Thu 09 / 07 / 20
Reaction to Rishi Sunak's Summer Statement
In this blog, Mark Crowter breaks down the key points made by the Chancellor in his Summer Statement on 8 July, 2020.
By Mark Crowter of Galloways Accounting
Rishi Sunak’s Summer Statement seems to be made up of two key parts; the first focused on delivering a short-term boost for the economy, largely focusing on the heavily impacted hospitality sector; the second, focusing on large systemic and infrastructure projects, aimed at generating confidence in the long-term health of the economy.
A number of the announcements are linked to longer-term objectives, like meeting the Government’s ambitious decarbonisation plans and greater support for younger workers who are building their careers.
The short-term – gifts from the exchequer?
The Job Retention bonus
Simply put, for each employee brought back from furlough who earns more than £520 per month, your business will be entitled to a one-off payment of £1,000 for every furloughed employee retained to the end of January 2021.
Whilst this is a welcome incentive, it is uncertain whether this level of incentive is enough to change the minds of business owners. The cold reality may be that this bonus will simply go to businesses able to bring their teams back anyway but offer little support to businesses in the difficult position of having to lose members of their team.
VAT cut for restaurants, hotels and attractions
From 13 July to 12 January 2021, VAT will be cut from 20% to 5% for food and non-alcoholic drinks in restaurants, pubs and cafes. Hot takeaway food is also included in the scheme.
The scheme covers hotels and B&Bs, as well as admission to cinemas and theme parks.
It will be interesting to see whether these savings will be passed on to the consumer as many consumers may happily pay consistent prices to allow businesses in the sector to shore up their finances.
The scheme relies on the public’s confidence – it will only be effective if consumer spending picks up and could be easily undermined by a second wave of cases.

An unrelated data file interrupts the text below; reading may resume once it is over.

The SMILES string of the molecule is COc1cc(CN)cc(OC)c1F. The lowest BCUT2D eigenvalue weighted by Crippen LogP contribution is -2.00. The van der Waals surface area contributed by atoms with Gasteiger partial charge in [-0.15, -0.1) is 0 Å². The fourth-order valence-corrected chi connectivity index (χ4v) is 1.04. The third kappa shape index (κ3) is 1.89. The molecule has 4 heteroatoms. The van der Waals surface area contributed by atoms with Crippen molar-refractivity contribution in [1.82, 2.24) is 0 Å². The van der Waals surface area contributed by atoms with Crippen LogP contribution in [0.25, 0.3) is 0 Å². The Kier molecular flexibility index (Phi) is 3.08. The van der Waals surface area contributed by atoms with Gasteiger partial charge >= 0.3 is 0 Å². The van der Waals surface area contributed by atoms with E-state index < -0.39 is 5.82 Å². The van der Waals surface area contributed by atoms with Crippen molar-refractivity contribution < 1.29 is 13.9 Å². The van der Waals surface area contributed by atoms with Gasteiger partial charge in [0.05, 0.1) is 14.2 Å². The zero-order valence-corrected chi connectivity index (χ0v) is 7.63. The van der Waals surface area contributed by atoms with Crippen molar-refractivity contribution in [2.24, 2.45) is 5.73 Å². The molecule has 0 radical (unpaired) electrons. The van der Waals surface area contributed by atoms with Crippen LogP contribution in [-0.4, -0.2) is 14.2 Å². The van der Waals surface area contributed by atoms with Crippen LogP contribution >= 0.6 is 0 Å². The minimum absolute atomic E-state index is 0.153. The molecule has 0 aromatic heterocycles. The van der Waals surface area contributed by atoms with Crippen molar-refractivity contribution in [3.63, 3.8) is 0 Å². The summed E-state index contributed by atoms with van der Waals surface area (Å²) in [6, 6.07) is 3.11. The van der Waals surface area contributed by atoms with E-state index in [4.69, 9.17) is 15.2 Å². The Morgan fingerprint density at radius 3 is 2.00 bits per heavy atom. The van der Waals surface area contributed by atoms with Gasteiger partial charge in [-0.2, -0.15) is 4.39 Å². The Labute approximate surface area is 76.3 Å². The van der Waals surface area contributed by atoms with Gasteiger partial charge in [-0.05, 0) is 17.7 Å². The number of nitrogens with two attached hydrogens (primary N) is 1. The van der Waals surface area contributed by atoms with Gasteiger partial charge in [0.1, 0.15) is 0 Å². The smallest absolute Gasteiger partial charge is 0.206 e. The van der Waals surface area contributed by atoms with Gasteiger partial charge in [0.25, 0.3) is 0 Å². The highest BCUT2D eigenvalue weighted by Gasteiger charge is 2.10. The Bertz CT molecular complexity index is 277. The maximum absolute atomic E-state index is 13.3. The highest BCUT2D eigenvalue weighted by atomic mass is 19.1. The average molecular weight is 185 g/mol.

Discounts on eating out
During August, if you eat out in one of the participating restaurants, you’ll be entitled to a £10 discount (up to 50% of your bill) on food and non-alcoholic drinks.
Business owners are able to claim the cash from Government through an online form.
Unless this process is really slick and makes sure the cash gets to business quickly, it runs the risk of tying up cash in already cash strapped businesses.
Stamp duty holiday
Given levels of personal debt, much of which is secured on people’s homes, supporting the housing market to protect house prices is essential to keeping consumers spending. With house prices having fallen for four months in a row, the Treasury stepping in was both predictable and necessary.
From 8 July until 31 March 2021, the threshold for stamp duty on residential property in England and Northern Ireland will rise by 400%, from £125,000 to £500,000.
Previously, stamp duty was 2% for properties valued between £125k and £250k, 5% on properties from £250k to £925k and 10% on properties valued up to £1.5m, so there is scope for some pretty significant savings here – so if you’re spending up to the £500k limit, you’ll be saving around £15k.
Landlords and second home buyers are also eligible for the tax cut but will still have to pay the extra 3% of stamp duty they were charged under the previous rules.
The green homes grant
This scheme was really heavily trailed by the Government, so came as little surprise. The Treasury says the aim of the scheme is for around 600,000 households in England to be upgraded, and says that green improvements such as insulation could save families hundreds of pounds a year on their energy bills.